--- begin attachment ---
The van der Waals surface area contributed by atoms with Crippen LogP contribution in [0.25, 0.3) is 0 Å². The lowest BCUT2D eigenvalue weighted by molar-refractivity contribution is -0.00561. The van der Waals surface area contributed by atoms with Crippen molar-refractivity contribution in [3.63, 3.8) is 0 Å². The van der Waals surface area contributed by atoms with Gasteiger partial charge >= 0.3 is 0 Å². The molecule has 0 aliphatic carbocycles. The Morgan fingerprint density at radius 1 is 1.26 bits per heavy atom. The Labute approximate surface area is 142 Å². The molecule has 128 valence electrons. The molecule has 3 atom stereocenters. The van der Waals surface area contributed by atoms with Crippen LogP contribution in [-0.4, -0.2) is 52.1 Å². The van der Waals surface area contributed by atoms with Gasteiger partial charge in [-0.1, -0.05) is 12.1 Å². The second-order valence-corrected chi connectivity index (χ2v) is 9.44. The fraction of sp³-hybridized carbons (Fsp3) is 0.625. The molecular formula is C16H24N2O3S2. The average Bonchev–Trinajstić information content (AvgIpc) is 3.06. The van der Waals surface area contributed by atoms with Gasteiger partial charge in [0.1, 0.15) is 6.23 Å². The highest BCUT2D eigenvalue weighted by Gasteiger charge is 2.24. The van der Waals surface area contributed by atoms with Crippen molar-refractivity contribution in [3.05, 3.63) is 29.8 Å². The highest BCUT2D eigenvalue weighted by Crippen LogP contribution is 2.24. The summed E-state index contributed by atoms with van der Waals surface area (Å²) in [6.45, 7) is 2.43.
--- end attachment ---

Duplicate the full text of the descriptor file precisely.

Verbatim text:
The van der Waals surface area contributed by atoms with Crippen LogP contribution in [0.25, 0.3) is 0 Å². The lowest BCUT2D eigenvalue weighted by molar-refractivity contribution is -0.00561. The van der Waals surface area contributed by atoms with Crippen molar-refractivity contribution in [3.63, 3.8) is 0 Å². The van der Waals surface area contributed by atoms with Gasteiger partial charge >= 0.3 is 0 Å². The molecule has 0 aliphatic carbocycles. The Morgan fingerprint density at radius 1 is 1.26 bits per heavy atom. The Labute approximate surface area is 142 Å². The molecule has 128 valence electrons. The molecule has 3 atom stereocenters. The van der Waals surface area contributed by atoms with Crippen LogP contribution in [-0.4, -0.2) is 52.1 Å². The van der Waals surface area contributed by atoms with Gasteiger partial charge in [-0.1, -0.05) is 12.1 Å². The second-order valence-corrected chi connectivity index (χ2v) is 9.44. The fraction of sp³-hybridized carbons (Fsp3) is 0.625. The molecular formula is C16H24N2O3S2. The average Bonchev–Trinajstić information content (AvgIpc) is 3.06. The van der Waals surface area contributed by atoms with Gasteiger partial charge in [0.1, 0.15) is 6.23 Å². The highest BCUT2D eigenvalue weighted by Gasteiger charge is 2.24. The van der Waals surface area contributed by atoms with Crippen molar-refractivity contribution in [3.05, 3.63) is 29.8 Å². The highest BCUT2D eigenvalue weighted by Crippen LogP contribution is 2.24. The summed E-state index contributed by atoms with van der Waals surface area (Å²) in [6.45, 7) is 2.43.